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-   -   Brodha be Eeeevil? (http://angband.oook.cz/forum/showthread.php?t=10906)

syvana1 September 9, 2021 18:09

Brodha be Eeeevil?
 
Had a bit of luck in that my Necromancer found a staff of dispel Evil at level 10 however when I went to use it on Brodda the easterling a nasty piece of work who picks on defenseless women and children, it turned out he was too pure of heart to be effected. I guess they had it coming. (Playing 4.2.1)

Ingwe Ingweron September 9, 2021 22:02

Brodda may be a mean spirited bully in Bree, but he's pretty far down the totem pole as far as "evil" is concerned. There are many examples of this in Angband, Mim's children for example, may be misguided, but not "evil" like their dad.

Sphara September 9, 2021 22:34

Lots of really, really nasty enemies are not considered evil, as you get deeper in the dungeon.
Necromancer needs an alternative ways to kill enemies. By the time you meet the early orc chiefs (Lagduf, Grishnakh, Golfimbul), your nether bolt is not going to do the job.

Necromancer is a challenge class. Without a question, the hardest one to get it going (save great early luck).

archolewa September 9, 2021 23:00

Quote:

Originally Posted by Ingwe Ingweron (Post 155220)
There are many examples of this in Angband, Mim's children for example, may be misguided, but not "evil" like their dad.

I always felt sorry for Mim and dont understand how anyone can consider him "evil." He and his sons are all alone, the last of his people (a people incidentally who were genocided by elves). He is out looking for food when he gets captured by bandits, his son is murdered and he is forced to shelter the murderers of his son. Sure he betrays Turin and his band to the orcs, but *they murdered his son and stole his home.* Also, its not clear that he betrayed Turin willingly.

At worst the guy was angry and vengeful. He's certainly far less repugnant than Feanor.

Now credit to Tolkien, neither the Silmarillion nor Children of Hurin really try to excuse Turins behavior during the whole sorry episode.

Nick September 9, 2021 23:16

Quote:

Originally Posted by archolewa (Post 155222)
I always felt sorry for Mim and dont understand how anyone can consider him "evil." He and his sons are all alone, the last of his people (a people incidentally who were genocided by elves). He is out looking for food when he gets captured by bandits, his son is murdered and he is forced to shelter the murderers of his son. Sure he betrays Turin and his band to the orcs, but *they murdered his son and stole his home.* Also, its not clear that he betrayed Turin willingly.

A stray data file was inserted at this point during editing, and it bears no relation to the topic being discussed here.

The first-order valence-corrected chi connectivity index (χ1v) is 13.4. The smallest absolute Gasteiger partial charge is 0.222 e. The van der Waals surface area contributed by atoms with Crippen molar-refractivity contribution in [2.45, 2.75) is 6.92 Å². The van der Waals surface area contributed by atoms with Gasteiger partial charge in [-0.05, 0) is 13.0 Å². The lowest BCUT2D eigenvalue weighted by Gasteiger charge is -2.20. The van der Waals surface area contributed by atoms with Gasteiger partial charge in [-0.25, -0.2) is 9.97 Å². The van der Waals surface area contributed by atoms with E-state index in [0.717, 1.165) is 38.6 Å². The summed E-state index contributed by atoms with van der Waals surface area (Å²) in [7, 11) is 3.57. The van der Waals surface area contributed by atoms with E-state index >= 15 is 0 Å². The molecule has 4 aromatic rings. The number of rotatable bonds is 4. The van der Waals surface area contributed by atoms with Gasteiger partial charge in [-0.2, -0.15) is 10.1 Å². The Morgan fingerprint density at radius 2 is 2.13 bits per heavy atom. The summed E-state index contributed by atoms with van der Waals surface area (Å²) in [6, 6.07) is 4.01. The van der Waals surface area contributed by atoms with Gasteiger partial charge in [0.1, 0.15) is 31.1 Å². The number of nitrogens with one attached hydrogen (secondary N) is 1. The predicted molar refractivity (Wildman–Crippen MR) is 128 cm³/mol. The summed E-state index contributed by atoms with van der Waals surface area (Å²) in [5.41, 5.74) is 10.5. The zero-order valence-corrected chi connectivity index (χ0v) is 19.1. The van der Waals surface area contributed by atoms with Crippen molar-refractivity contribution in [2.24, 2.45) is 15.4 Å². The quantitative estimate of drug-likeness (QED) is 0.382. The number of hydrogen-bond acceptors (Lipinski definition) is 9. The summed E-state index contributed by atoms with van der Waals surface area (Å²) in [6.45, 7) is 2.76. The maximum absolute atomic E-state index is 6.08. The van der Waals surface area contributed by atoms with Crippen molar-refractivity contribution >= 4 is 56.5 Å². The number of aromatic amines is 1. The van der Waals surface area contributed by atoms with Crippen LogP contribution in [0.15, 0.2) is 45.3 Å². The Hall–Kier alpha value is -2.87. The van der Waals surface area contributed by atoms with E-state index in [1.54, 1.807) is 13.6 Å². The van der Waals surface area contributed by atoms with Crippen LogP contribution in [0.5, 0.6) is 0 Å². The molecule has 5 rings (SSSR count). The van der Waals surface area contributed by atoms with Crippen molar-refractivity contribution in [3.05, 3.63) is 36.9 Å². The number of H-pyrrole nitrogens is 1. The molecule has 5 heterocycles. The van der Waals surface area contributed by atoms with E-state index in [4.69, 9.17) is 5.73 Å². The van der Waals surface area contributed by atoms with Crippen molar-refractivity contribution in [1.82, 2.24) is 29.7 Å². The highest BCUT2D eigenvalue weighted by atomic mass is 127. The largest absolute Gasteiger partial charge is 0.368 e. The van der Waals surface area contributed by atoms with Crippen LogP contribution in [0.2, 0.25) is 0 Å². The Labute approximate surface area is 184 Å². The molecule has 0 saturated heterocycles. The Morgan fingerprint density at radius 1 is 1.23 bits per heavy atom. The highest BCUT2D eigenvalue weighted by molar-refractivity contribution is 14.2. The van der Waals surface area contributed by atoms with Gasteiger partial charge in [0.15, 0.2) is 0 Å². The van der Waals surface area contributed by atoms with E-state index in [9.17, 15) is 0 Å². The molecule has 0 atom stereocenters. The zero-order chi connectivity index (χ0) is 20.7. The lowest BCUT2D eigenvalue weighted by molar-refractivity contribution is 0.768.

At worst the guy was angry and vengeful. He's certainly far less repugnant than Feanor.

Now credit to Tolkien, neither the Silmarillion nor Children of Hurin really try to excuse Turins behavior during the whole sorry episode.

Well put. I always have a really hard time trying to sympathise with Turin at all.

Djabanete September 10, 2021 19:21

Quote:

Originally Posted by Ingwe Ingweron (Post 155220)
Brodda may be a mean spirited bully in Bree

It sounds like you are thinking about Bill Ferny from the Fellowship of the Ring, no?

T-Mick September 10, 2021 23:10

To help clarify the conversation: Brodda is an easterling who took over Hurin's land after the Battle of Unnumbered Tears. He's a petty dictator, murderer, slaver, and rapist. Hurin's son Turin kills him without much regret, and regretting killing people is Turin's specialty.

Ingwe Ingweron September 11, 2021 00:52

Quote:

Originally Posted by Djabanete (Post 155253)
It sounds like you are thinking about Bill Ferny from the Fellowship of the Ring, no?

Ah, yes, you're right.

archolewa September 16, 2021 17:06

Quote:

Originally Posted by Nick (Post 155226)
Well put. I always have a really hard time trying to sympathise with Turin at all.

It's interesting. While Children of Hurin is my least favorite of the Great Tales (so, so sad that's the only one that has a complete "modern" rendition, I would give anything for a full novelization of Beren and Luthien) I do find Turin to be an interesting character. He feels very *human*, stumbling from problem to problem of his own making, with brief moments where he understands they're of his own making, but he just can't seem to tame his worst impulses. The best he can do is temporarily redirect them to more constructive ends.

He feels like he's cut from the same cloth as Boromir, and Boromir is one of my favorite characters in LOTR.

Nick September 16, 2021 23:27

Quote:

Originally Posted by archolewa (Post 155379)
It's interesting. While Children of Hurin is my least favorite of the Great Tales (so, so sad that's the only one that has a complete "modern" rendition, I would give anything for a full novelization of Beren and Luthien)

The one I really mourn is the Fall of Gondolin. Rubbing salt in the wound, there is a beginning of a full rewrite of it in "Unfinished Tales", which is possibly my favourite piece of Tolkien's writing.


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